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Occasional Common Sense

Stephen Moore’s 62% Tax Rate – How to Compromise The Argument

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Stephen Moore is an anti-tax guy from way back, working for Heritage, Cato, and Dick Armey.  He and Art Laffer are interchangeable on CNBC whenever a supply-sider is in the discussion.  Frequently appearing in print as a member of the Wall Street Journal’s editorial board, Moore’s never one to let facts get in the way of good argument.

Today he writes that Democrats are proposing tax increases that would result in a top marginal tax rate of 62% on some taxpayers, when all federal, state, and local taxes are considered.  True?

The Hill reports that Senator Kent Conrad (D-ND) has a draft budget that includes a 3% surcharge on incomes in excess of $1M.  When added to the top Clinton-era rate and the 0.9% Medicare tax included in the Affordable Care Act, the new top income tax bracket would be 43.5%.

Democrats also want to re-eliminate certain deductions that were re-allowed as part of the Bush tax cuts, to which Moore assigns an impact of 1.9%.  While I don’t think that this should be included in a discussion of marginal rates, since most deductions are not driven by marginal income, I need to look into this further. So for now I’ll let him have his claimed new top marginal rate of 45.4%.

Moore then adds in 2.5% for the Medicare payroll tax, correctly arguing that part of the 1.45% tax paid by employers would otherwise go to the employee; interestingly, this is a higher figure than Congressman Paul Ryan used recently.  This brings the total marginal federal tax on earned incomes in excess of $1M to 47.9%.  Moore then adds the impact of eliminating the $106,000 cap on the Social Security payroll tax, which he says Obama recently mentioned.  Moore says this would add mean about 10.1% of additional tax on the top wage earners (again, Moore’s math on this is solid).

This brings us to a potential top federal marginal tax rate of 58%.  Add to this an average state income tax rate of 4% (which is a little low), and we get 62%.  So far so good.  But then Moore goes and adds misleading context, omits relevant context, and adds utter falsehoods, which compromises his position.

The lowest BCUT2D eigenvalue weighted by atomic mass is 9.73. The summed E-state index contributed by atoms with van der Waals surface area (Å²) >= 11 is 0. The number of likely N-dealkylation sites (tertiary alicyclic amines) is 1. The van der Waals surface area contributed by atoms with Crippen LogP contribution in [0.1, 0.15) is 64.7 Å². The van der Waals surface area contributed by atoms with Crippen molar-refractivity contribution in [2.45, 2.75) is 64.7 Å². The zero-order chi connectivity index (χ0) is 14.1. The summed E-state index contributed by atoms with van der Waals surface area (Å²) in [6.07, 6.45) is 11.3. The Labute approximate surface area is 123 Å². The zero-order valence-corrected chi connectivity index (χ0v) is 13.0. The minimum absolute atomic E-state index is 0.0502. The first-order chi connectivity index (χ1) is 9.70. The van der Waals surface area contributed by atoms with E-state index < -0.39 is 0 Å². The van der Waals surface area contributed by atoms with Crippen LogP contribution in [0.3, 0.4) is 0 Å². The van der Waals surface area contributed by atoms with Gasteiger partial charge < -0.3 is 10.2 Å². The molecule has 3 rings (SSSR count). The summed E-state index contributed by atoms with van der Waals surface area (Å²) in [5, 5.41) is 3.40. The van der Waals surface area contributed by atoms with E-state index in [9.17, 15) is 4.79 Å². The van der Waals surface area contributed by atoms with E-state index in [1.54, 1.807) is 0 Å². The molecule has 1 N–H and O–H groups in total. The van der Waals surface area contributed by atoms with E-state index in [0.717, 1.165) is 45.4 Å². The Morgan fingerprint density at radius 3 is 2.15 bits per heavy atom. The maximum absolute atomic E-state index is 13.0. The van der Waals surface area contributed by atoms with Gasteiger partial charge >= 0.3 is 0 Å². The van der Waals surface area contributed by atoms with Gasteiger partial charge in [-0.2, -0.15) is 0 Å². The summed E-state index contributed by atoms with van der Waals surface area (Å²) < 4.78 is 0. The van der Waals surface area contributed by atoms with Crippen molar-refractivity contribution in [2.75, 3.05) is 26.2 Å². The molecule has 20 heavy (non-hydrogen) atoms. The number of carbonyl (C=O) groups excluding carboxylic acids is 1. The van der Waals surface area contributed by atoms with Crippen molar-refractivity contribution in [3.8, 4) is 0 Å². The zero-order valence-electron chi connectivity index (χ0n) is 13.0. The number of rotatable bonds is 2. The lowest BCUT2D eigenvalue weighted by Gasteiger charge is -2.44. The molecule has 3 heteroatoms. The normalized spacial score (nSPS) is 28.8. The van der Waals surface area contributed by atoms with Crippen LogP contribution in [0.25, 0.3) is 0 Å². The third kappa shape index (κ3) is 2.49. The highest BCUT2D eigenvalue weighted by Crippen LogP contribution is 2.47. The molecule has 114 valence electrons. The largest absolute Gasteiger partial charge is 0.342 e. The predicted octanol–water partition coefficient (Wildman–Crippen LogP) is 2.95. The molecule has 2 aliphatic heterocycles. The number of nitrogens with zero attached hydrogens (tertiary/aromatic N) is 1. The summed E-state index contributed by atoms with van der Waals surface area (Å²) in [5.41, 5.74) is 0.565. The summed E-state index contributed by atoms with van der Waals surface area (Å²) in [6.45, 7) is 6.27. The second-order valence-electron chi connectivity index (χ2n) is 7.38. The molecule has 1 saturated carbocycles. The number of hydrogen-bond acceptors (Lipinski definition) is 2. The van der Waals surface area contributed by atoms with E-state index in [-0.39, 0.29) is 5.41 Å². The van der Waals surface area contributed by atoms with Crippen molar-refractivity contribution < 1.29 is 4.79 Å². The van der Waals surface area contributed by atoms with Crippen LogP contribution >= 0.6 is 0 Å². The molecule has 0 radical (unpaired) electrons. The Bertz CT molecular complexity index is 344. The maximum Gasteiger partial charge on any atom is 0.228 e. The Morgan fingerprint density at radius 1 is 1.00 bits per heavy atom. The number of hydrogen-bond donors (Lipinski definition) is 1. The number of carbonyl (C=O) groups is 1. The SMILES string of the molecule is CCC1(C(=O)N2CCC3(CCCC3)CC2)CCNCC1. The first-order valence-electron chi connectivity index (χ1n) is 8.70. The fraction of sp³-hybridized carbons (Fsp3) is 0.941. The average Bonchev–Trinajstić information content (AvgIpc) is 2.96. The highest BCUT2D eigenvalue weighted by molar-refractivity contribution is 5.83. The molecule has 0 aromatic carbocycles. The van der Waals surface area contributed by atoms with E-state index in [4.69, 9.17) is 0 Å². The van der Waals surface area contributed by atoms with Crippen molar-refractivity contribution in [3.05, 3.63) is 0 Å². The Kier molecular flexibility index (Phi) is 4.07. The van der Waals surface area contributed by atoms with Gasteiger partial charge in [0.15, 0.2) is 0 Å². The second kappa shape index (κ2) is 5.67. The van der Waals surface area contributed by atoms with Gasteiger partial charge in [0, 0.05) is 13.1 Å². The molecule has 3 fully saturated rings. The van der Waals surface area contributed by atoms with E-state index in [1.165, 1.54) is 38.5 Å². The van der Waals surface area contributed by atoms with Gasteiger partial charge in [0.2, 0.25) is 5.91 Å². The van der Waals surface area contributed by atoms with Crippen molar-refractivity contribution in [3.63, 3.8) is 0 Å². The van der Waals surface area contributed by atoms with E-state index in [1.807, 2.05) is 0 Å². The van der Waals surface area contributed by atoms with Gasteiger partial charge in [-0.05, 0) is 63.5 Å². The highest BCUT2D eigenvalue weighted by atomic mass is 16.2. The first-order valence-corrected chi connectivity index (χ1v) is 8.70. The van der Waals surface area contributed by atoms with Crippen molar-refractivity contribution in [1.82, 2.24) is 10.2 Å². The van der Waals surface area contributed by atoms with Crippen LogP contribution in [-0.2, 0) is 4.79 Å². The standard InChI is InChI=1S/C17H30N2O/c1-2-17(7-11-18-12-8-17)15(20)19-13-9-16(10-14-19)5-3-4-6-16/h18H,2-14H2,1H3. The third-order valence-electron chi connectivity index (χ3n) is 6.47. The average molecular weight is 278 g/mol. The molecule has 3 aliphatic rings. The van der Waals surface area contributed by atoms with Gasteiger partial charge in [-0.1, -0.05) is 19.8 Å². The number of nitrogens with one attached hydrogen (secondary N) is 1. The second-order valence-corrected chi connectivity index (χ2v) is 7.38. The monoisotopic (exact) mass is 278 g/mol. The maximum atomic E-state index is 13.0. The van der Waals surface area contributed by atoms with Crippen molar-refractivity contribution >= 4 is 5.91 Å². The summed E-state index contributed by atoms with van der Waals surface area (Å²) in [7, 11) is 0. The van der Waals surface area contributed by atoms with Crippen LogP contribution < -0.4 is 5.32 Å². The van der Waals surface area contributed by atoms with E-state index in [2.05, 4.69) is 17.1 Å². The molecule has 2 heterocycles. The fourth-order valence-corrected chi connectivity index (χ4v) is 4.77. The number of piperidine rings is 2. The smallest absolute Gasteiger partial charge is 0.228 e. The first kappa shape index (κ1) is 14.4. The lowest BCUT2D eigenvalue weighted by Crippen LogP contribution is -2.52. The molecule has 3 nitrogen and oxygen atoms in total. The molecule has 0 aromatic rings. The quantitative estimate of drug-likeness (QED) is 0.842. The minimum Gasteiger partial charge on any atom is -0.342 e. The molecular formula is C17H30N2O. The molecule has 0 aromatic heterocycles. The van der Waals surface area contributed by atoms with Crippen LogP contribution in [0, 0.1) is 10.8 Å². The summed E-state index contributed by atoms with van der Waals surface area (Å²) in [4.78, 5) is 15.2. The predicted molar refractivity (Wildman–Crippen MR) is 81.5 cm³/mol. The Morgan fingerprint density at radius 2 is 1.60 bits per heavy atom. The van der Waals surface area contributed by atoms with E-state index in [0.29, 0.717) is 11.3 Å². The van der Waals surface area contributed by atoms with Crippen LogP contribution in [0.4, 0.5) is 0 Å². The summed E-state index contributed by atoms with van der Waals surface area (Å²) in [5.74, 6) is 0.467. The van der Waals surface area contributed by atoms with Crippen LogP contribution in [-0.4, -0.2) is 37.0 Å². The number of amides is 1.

Moore starts by claiming that this 62% figure is “more than double the highest federal marginal rate of 28% when President Reagan left office in 1989.”  There are three problems with this statement.

First is that the 28% number is wrong.  The highest federal income tax rate in 1989 was 33%, for joint incomes between $78,401 and $185,730 (income above this was taxed at 28%).

Second, Moore’s comparing apples to mangoes.  I’m sure he’s aware that the 28% figure excludes the sources from which he derived more than one-third of the 62% rate.  When the value of deductions born since 1989 (worth at least as much as the 1.9% the Democrats would reverse today), and Medicare and state taxes (the same today as in 1989) are added in, the equivalent 1989 figure is at least 36.5% (and may be more depending on the value of deductions added since).  With this number, Moore’s argument would be powerful.  But instead he chose to fudge the numbers to make the argument appear better.

The third problem is the assumption that there was something correct about the 1989 tax rates.  In 1989, we were seven years into a vast economic expansion.  Real GDP had grown by more than 3% each of those years, for a total of 34%.  Government spending as a percent of GDP had dropped by nearly 9% from the recession peak.  And still we ran a budget deficit of 2.8% of GDP.  Any rational analysis would say that tax rates and revenues were too low to be sustainable.